Marshfield: Boating mistruths put to rest

According to Marshfield Harbormaster Mike Dimeo, drinking alcohol on an anchored boat is no different than public drinking which is an arrestable offense.

“The vessel doesn’t have to be operated. Obviously there’s discretion at sea, I mean we don’t have a bunch of patrol cars on the ocean versus on land. So discretion does come into the play the main thing is getting people home safely so you don’t have problems,” says Dimeo.

Marshfield has three patrol vessels; but Dimeo says most of their drunk driving finds are reported by other boaters.

Recently, a woman was arrested for a fifth OUI offense after getting her boat stuck in the South River. But boat or car, offenses eventually hold the same prison penalty.

“If you have three OUIs in a vehicle, the fourth one is going to attach as well so it would be [your] fourth OUI. So they’re all kind of combined together for OUIs,” says Dimeo.

The Marshfield Harbormaster warns that boating is a greater risk than operating other motor vehicles because of weather conditions and the lack of traffic direction, “Do due diligence especially with children onboard. Take a boater safety course if not ask help. You should have some common sense before you even hit the water about what’s going on, the buoy types, where you’re going, how to read a chart, know the tides, know the weather, and know how to get back home. It’s a huge issue in the water; it really is,”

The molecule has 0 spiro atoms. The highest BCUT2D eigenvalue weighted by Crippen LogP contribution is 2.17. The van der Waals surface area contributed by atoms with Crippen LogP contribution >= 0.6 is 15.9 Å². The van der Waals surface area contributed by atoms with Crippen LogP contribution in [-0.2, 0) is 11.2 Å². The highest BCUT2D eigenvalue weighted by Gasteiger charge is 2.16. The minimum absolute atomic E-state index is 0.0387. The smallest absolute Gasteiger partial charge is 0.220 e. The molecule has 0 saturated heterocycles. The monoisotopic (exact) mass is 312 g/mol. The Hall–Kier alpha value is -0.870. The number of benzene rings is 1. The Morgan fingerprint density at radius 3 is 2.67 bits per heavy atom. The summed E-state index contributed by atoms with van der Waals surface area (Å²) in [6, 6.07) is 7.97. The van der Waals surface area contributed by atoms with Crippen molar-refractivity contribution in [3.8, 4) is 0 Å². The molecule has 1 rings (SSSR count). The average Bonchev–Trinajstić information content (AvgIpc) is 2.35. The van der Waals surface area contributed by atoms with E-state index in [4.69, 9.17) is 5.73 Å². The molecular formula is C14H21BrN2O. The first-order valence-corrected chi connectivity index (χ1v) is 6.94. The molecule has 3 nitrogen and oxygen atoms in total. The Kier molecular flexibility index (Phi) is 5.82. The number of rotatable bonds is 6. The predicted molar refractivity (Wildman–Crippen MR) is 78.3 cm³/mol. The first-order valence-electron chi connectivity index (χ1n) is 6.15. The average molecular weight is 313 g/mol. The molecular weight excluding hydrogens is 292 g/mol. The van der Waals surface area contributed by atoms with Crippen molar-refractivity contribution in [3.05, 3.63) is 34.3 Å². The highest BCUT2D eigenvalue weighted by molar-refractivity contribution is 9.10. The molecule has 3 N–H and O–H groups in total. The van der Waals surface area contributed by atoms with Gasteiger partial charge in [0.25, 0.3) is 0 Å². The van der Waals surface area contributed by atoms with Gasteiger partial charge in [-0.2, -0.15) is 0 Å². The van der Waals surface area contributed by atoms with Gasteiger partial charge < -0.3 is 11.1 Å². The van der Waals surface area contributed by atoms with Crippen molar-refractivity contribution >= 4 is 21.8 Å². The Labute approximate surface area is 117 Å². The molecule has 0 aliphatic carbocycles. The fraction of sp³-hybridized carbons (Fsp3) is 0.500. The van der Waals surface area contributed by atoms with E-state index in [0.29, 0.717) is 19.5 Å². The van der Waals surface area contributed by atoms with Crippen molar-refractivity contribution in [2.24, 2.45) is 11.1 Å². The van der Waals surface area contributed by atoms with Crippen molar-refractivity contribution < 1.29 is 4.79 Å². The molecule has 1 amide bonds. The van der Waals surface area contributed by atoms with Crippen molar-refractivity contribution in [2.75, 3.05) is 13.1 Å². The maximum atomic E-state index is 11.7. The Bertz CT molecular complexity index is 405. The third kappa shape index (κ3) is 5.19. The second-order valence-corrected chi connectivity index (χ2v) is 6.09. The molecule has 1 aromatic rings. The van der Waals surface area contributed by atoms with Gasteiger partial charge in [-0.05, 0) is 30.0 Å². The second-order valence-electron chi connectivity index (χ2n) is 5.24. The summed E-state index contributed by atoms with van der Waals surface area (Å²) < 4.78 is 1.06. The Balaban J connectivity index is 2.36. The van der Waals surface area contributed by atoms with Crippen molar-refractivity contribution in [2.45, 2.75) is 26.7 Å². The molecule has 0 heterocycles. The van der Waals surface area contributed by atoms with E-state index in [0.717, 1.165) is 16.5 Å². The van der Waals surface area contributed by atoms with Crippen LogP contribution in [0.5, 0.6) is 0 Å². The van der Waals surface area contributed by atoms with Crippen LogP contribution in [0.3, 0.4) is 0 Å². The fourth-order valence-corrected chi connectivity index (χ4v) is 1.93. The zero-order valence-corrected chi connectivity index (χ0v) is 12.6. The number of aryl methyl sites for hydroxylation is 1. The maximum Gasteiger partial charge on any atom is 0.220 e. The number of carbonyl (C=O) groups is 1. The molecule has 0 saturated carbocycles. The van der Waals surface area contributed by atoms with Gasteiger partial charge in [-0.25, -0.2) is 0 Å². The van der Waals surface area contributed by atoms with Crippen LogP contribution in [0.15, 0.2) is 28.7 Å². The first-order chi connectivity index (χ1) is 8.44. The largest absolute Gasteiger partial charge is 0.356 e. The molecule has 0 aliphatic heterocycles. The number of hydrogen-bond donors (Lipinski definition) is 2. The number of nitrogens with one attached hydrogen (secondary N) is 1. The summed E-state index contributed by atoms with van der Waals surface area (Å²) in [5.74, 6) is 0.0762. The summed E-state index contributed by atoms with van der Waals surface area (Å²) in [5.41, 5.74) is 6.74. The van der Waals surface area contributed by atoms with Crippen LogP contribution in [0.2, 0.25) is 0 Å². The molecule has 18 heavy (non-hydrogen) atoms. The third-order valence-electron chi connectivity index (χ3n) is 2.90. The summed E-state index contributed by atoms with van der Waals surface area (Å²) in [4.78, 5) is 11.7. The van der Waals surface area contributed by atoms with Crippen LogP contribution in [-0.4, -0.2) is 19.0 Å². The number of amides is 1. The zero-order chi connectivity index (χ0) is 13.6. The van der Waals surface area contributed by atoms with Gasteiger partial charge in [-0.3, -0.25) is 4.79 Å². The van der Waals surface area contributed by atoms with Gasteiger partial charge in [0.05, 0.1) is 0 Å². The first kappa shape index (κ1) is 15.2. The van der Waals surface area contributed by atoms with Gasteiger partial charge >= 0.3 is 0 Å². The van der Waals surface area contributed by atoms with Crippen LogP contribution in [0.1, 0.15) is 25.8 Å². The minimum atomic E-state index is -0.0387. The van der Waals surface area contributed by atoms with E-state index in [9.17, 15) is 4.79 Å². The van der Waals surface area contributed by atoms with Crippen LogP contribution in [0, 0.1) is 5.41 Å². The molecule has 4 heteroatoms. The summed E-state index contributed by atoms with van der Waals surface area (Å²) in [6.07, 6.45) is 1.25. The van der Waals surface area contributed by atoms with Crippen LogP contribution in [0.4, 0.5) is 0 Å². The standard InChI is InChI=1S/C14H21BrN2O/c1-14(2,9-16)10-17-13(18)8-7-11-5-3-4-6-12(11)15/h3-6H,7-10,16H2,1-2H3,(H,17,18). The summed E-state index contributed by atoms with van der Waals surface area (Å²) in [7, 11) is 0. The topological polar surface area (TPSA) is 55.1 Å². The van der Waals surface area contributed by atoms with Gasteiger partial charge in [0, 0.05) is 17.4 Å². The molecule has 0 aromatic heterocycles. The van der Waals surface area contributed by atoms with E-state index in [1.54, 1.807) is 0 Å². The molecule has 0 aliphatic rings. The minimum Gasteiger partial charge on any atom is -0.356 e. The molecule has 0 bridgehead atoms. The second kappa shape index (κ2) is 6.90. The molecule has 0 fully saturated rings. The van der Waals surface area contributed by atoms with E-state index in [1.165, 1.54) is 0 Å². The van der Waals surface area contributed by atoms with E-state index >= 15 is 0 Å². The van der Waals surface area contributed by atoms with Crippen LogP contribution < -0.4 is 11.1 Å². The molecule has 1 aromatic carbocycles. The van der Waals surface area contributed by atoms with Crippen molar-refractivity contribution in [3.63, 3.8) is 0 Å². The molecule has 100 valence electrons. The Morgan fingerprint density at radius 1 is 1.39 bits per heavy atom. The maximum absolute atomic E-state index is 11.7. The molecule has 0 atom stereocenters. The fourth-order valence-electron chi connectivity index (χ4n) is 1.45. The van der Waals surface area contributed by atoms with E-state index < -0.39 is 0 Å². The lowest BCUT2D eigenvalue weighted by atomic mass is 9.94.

He says he’s behind the effort of Leanne Woods to establish a state law requiring everyone on a moving boat to wear a life jacket. Woods’ son, Zac, died in a tragic boating accident last summer.

Marshfield Town Pier

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About Trisha McNeilly

With a Bachelor’s Degree in American Studies from the University of Massachusetts-Boston under her belt, Trisha McNeilly joins us full-time as a general assignment and breaking news reporter having previously interned for WBZ-1030 AM in Boston. A South Shore resident her whole life, McNeilly grew up in Pembroke and is 22-years old.